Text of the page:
For starters, hide everything that might look like “clutter” to a potential buyer, no matter how functional it is to you. (I’m happy to help you find places that are out-of-sight, but not out of the country, so you can still access them. It’s my job to guide you through all of this—and I love my job.)
Our goal is to let your home make the best impression possible on each person who is searching for their dream home. We want to leave them the space to be inspired to envision their things in their new home—and at this moment they are trying your house on to see how it fits for them. (They are also comparing it to others.)
We also want you to still be able to function in your home until they buy it.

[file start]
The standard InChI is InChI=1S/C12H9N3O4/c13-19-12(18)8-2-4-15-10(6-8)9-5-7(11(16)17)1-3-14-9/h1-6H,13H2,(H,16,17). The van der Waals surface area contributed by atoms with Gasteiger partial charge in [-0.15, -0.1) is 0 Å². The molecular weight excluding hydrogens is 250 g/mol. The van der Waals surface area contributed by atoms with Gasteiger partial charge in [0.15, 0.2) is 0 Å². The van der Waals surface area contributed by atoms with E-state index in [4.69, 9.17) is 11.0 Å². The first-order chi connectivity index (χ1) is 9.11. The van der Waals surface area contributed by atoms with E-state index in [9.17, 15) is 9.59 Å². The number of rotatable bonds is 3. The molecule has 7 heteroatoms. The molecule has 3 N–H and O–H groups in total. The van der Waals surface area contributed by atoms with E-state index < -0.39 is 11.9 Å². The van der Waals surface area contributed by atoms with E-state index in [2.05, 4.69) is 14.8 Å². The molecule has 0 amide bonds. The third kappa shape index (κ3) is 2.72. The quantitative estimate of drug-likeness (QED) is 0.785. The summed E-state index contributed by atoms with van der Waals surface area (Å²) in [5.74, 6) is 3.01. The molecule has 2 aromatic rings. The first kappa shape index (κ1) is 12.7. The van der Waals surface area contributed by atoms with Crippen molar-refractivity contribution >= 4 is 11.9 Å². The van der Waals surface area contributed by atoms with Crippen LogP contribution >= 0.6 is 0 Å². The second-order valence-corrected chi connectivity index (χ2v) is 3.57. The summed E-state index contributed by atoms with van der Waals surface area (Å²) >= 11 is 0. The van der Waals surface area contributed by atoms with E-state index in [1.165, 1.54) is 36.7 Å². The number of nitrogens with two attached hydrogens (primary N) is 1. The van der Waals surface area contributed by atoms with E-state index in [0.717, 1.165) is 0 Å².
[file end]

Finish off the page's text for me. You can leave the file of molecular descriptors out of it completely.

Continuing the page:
We can talk about ways that balance can most easily be achieved. For now, utilize these checklists to help you get started.
Checklists for Sellers
Click the PDF icon for the printable version of the Staging Checklist
Curb Appeal Checklist
Let’s take full advantage of our chance to make a relationship-building first impression on your potential buyers. This is key because research shows that the positive (and negative) features that jump out at them shape their initial feelings and “prejudices” about your house, including how well they will be able to envision themselves living there and how much they will be willing to pay for it. (With a great first impression, all of the wonderful features your home holds inside will feel like a pleasant bonus.)
**Tip: Pretend you’re a buyer who’s never seen the outside of your home or yard before. Then, come back to reality and remove any building materials, scrap wood, seldom used or worn household or patio items, etc. from the property.
Click the PDF icon for the printable version of the Curb Appeal Checklist